(a) Every college and university receiving state support or state aid from public funds shall give a course of instruction in government or political science which includes consideration of the Constitution of the United States and the constitutions of the states, with special emphasis on that of Texas. This course shall have a credit value of not less than six semester hours or its equivalent. Except as provided by Subsection (c), a college or university receiving state support or state aid from public funds may not grant a baccalaureate degree or a lesser degree or academic certificate to any person unless the person has credit for such a course. The college or university may determine that a student has satisfied this requirement in whole or in part on the basis of credit granted to the student by the college or university for a substantially equivalent course completed at another accredited college or university or on the basis of the student's successful completion of an advanced standing examination administered on the conditions and under the circumstances common for the college or university's advanced standing examinations. The college or university may grant as much as three semester hours of credit or its equivalent toward satisfaction of this requirement for substantially equivalent work completed by the student in the program of an approved senior R.O.T.C. unit.
(b) The requirement of Subsection (a) that the required course must include special emphasis on the Texas Constitution does not apply to a degree granted on completion of an academic program offered by a medical and dental unit, as that term is defined by Section 61.003 , to a student who is a member of the armed forces of the United States, including the reserves or national guard, if:
(1) the program is operated by the medical and dental unit under contract with the United States Army;
(2) the program requires less than two years of residency in this state; and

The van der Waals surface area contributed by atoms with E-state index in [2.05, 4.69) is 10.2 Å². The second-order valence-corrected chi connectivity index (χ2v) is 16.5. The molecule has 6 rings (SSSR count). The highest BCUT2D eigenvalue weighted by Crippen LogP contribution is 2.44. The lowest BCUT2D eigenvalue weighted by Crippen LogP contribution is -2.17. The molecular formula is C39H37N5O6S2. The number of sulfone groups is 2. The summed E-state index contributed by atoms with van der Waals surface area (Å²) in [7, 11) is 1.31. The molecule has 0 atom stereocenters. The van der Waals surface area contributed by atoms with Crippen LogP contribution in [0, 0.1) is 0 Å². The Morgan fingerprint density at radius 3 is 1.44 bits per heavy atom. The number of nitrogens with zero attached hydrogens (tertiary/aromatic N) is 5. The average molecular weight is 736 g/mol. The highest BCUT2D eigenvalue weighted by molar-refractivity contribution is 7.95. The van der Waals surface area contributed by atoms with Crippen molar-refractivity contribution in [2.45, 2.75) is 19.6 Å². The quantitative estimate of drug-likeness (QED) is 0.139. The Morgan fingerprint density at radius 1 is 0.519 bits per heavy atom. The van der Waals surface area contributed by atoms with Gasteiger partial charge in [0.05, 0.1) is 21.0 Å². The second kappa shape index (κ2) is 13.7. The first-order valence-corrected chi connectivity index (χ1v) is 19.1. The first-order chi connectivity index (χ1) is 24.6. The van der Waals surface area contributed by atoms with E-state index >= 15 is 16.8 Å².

(3) the principal participants in the program are military personnel stationed outside this state.
(c) The governing board of a general academic teaching institution that offers a joint baccalaureate degree program under a contract with a foreign college or university may exempt a student enrolled in the joint degree program from the course requirement prescribed by Subsection (a) if the student:
(1) enrolled in the foreign college or university before enrolling in the joint degree program or is otherwise considered to be primarily a student of the foreign college or university; and
(2) successfully completes the American Way course described by Subsection (d) at the institution the student attends or, with the approval of that institution, at another general academic teaching institution that offers the course.
(d) The American Way course authorized by Subsection (c)(2) must be designed to provide a foreign student with a familiarity and understanding of United States government and civic life and their sources, development, and character. The course must concentrate on important texts, including the United States Constitution and the Declaration of Independence, on the works and contributions of influential authors, political and cultural leaders, and other important figures, and on important events and developments in United States history. The course must cover important developments in human and civil rights, including the civil rights movement and the history of women's rights. The course must cover the history and development of the State of Texas and its place in United States history and culture. The course must consist of four semester credit hours, with one semester credit hour in practicum activities intended to provide the student with experience in the three branches of government through participation at the federal, state, or local level. The course may not be taken for course credit by a student other than a student described by Subsection (c).
(e) In this section, “general academic teaching institution” has the meaning assigned by Section 61.003 .
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